Louisiana Seafood News
Louisiana Seafood News

Gulf Coast Seafood Tour - New Orleans, LA to Biloxi, MS

From Bunkycooks

The Gulf Coast has some of the most impassioned and proud people that I’ve met in our travels. No matter what seems to come their way, the people of this region are strong–willed and determined to preserve their heritage, culture, and way of life, which includes one of the major industries that has supported this area for many generations, the fishing and shrimping industry that thrives from the waters off the Gulf Coast between Louisiana and Florida.

I recently traveled to New Orleans and the Mississippi Gulf Coast region with a group of writers on a Gulf Coast Seafood Tour to learn first-hand about the efforts of the community, local fisherman and shrimpers, seafood processors, and several state agencies to spread the word about this beautiful part of the country and remind people to support the Gulf Coast, especially when purchasing seafood.

An astounding amount of shrimp consumed in this country, 90% of it, is farm-raised and imported, primarily from Asian countries. As you know, I am a huge supporter of local foods and seafood and will only purchase wild-caught and sustainable fish. When I purchase shrimp, I buy either Gulf shrimp or shrimp caught off the coast of Georgia or South Carolina. There is no comparison in taste or texture of wild-caught and local shrimp (Wild American Shrimp) versus farm-raised. Shrimp that is sourced from these waters feeds on natural substances and tastes like the ocean; the texture firmer and the shrimp less gritty.   Farm-raised shrimp has a very different taste and texture. You can read more about farm-raised shrimp here.

In the last four years, I have been to the Gulf coast region three times. Each time I return, I am impressed at the new developments and growth in the area and the tenacity of the people to revive their communities. The first time my husband and I drove along the Mississippi coast headed toward New Orleans (our first trip after Katrina and the oil spill), we were broken-hearted at the devastation. The memory of the drive around the 4th Ward in New Orleans has remained with me since that day, but as we heard from both Ralph Brennan and John Besh in separate interviews on two prior trips, people in this region don’t look back, they look forward and they come back better and stronger than ever before.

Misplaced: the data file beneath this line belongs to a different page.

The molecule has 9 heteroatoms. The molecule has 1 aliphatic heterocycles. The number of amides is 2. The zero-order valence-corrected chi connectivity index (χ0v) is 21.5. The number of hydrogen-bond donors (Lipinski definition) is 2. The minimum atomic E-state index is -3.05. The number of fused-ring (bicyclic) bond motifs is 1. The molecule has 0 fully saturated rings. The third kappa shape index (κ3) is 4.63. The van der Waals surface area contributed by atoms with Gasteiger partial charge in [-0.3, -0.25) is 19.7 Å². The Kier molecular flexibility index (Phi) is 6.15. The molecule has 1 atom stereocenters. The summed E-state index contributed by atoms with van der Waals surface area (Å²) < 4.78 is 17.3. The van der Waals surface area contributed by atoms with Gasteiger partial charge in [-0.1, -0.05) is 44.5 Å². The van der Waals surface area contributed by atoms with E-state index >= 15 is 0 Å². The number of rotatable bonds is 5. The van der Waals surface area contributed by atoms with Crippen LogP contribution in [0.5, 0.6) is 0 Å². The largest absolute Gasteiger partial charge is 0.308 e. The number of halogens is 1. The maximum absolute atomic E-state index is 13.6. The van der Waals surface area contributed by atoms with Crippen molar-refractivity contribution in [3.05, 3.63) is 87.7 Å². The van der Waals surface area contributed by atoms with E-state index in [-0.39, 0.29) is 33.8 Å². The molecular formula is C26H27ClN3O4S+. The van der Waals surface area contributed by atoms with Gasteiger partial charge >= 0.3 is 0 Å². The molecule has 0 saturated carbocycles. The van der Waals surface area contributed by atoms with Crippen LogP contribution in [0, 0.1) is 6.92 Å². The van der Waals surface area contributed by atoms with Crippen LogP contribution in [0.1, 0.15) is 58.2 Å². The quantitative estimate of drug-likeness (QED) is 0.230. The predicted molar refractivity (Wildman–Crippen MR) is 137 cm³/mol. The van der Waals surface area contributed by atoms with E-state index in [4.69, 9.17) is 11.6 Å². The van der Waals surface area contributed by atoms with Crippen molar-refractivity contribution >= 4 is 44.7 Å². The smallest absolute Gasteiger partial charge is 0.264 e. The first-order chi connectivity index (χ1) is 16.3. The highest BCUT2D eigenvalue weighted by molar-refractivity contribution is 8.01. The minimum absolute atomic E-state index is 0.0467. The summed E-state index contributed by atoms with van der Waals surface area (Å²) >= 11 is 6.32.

On this recent trip, as our group listened to the young tour guide take us through the history of shrimping and fishing at the Maritime & Seafood Industry Museum in Biloxi, I could hear the emotion in her voice. This wasn’t just a job; she was talking about generations of her family who lived and worked here. They relied on good fishing seasons and the bounty of the sea and their hard labor to provide for their families. She grew up along these coastal waters and has never left. At one point, fishing and shrimping were the only industries in the Biloxi area and everyone worked either on the boats, or in the processing facilities, or they sold seafood. There was no other way to make a living. While new businesses have emerged and tourism has grown in this region, chances are her children and their children will continue that legacy of living off the Gulf waters, at least in some capacity.

We heard this same passion every place we visited during our trip. From the coffee roaster in Long Branch, to the shrimper in Biloxi, the processing plant next to the boat yard, and to a young chef who returned home to open a successful restaurant in Ocean Springs, there is a common theme; they love their Gulf Coast and want to share its history, bounty, and culture with others.